Granblue Fantasy: Versus
Based on the hit mobile game, Granblue Fantasy: Versus holds a new adventure for Gran and the gang is once again battling the long since defeated Empire.
The GBVS RPG mode features a brand-new tale set in the world of Granblue Fantasy, fully voiced in both English and Japanese! Play through the story and upgrade your characters and weapons!
GBVS features an intuitive yet extensive battle system, with skills that can be activated with the touch of a button, a unique skill cooldown system, and super skybound arts that can dramatically turn the tables on your opponent! Players new to fighting games will enjoy the ease of controlling their favorite characters, while fighting game veterans will be able to experience the thrill of intense, tactical battles!
March 3rd, 2020
PS4 (reviewed), PC
I never had much knowledge of the Granblue universe before 2019. I had only heard about it in passing until Granblue Fantasy: Versus caught my eye during EVO 2019. I quickly discovered that this was a new fighting game from Arc System Works based on a popular mobile game that hasn’t made it to the states yet.
Having already grown tired of Dragon Ball FighterZ and its six different Gokus, I was excited to see what this developer of great fighting games had up their sleeves this time around. Then I didn’t hear much about the game again until its March 3rd release date was announced, telling me, “You need to play this!” Granblue Fantasy Versus turned out not only to be a great fighting game, but one that will stick with me for a long time.
Spiritual Content: Many of the characters utilize magical abilities to fight and are also able to summon powerful beings that they use for ultimate attacks. One of the characters in the game goes by the name of Beelzebub, which is an alternate for Satan. Players will be facing off against fantastical creatures in the RPG mode.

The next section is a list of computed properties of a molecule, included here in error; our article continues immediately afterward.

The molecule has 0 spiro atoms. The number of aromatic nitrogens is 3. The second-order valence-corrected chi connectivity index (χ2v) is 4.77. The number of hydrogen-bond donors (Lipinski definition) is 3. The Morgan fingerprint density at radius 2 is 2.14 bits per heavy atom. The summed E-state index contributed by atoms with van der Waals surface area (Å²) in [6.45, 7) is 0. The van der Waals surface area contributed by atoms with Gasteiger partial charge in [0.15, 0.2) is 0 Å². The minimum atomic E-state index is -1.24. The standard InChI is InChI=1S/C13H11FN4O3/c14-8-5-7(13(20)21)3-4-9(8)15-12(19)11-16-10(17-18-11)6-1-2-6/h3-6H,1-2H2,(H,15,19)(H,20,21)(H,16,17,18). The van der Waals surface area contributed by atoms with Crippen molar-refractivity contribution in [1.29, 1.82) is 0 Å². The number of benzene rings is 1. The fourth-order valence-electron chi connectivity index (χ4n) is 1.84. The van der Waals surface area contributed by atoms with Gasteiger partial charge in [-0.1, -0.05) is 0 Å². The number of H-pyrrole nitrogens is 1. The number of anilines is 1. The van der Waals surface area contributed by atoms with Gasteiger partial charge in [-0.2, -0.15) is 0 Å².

Violence: Players will take control of a character in either one-on-one combat or against a group of enemies. The characters utilize a variety of weapons and elemental abilities and slash, shoot, or stab one another. In one particular scene, a character is impaled and bleeds from the mouth.
Sexual Content: A few of the female characters are sporting some very revealing clothing that includes deep cleavage and partially exposed buttocks. During particular intros and victory scenes, the camera will focus on some of those revealing features. Lastly, it is worth mentioning that there is a transwoman in the roster of fighters who considers themselves to be of nonbinary gender.
Language: The word “a*s” is used.
Granblue Fantasy is an intellectual property that many have probably never heard of. However, I think Granblue Fantasy Versus will catch the eye of anyone who is a fan of Arc System Works, Dragon Ball Z thanks to FighterZ, and anime fans in general. Since the days of the original Guilty Gear, the developers have worked hard to reach a style of presentation that makes players forget they are playing a video game. With GB Versus, they have succeeded in doing that once again. Like their previous work, it looks so much like the anime series that can be found on Netflix.